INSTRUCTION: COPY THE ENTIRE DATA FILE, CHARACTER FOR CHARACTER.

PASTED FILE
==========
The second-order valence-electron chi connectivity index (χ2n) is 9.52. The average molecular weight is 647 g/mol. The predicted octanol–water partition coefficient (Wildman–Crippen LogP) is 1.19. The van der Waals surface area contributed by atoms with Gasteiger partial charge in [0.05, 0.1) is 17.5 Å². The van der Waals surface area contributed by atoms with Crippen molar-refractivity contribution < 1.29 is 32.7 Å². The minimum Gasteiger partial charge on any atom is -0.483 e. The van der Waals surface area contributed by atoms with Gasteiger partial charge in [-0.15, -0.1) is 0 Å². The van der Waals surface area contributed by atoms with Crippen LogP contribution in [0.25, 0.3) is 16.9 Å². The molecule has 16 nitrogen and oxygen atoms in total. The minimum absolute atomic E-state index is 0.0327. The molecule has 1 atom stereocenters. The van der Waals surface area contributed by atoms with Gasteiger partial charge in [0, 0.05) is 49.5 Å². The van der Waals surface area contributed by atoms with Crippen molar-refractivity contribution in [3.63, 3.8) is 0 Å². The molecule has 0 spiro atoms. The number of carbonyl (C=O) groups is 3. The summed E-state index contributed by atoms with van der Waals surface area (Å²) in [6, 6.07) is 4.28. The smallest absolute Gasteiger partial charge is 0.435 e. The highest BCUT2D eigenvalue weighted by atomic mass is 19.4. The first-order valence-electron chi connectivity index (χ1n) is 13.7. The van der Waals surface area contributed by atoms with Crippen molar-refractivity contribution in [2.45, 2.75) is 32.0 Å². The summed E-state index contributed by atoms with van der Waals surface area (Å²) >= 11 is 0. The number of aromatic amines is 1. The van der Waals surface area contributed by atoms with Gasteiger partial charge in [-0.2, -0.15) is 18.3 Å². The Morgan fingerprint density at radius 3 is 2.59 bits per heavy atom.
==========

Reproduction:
The second-order valence-electron chi connectivity index (χ2n) is 9.52. The average molecular weight is 647 g/mol. The predicted octanol–water partition coefficient (Wildman–Crippen LogP) is 1.19. The van der Waals surface area contributed by atoms with Gasteiger partial charge in [0.05, 0.1) is 17.5 Å². The van der Waals surface area contributed by atoms with Crippen molar-refractivity contribution < 1.29 is 32.7 Å². The minimum Gasteiger partial charge on any atom is -0.483 e. The van der Waals surface area contributed by atoms with Gasteiger partial charge in [-0.15, -0.1) is 0 Å². The van der Waals surface area contributed by atoms with Crippen LogP contribution in [0.25, 0.3) is 16.9 Å². The molecule has 16 nitrogen and oxygen atoms in total. The minimum absolute atomic E-state index is 0.0327. The molecule has 1 atom stereocenters. The van der Waals surface area contributed by atoms with Gasteiger partial charge in [0, 0.05) is 49.5 Å². The van der Waals surface area contributed by atoms with Crippen molar-refractivity contribution in [3.63, 3.8) is 0 Å². The molecule has 0 spiro atoms. The number of carbonyl (C=O) groups is 3. The summed E-state index contributed by atoms with van der Waals surface area (Å²) in [6, 6.07) is 4.28. The smallest absolute Gasteiger partial charge is 0.435 e. The highest BCUT2D eigenvalue weighted by atomic mass is 19.4. The first-order valence-electron chi connectivity index (χ1n) is 13.7. The van der Waals surface area contributed by atoms with Crippen molar-refractivity contribution in [2.45, 2.75) is 32.0 Å². The summed E-state index contributed by atoms with van der Waals surface area (Å²) >= 11 is 0. The number of aromatic amines is 1. The van der Waals surface area contributed by atoms with Gasteiger partial charge in [-0.2, -0.15) is 18.3 Å². The Morgan fingerprint density at radius 3 is 2.59 bits per heavy atom.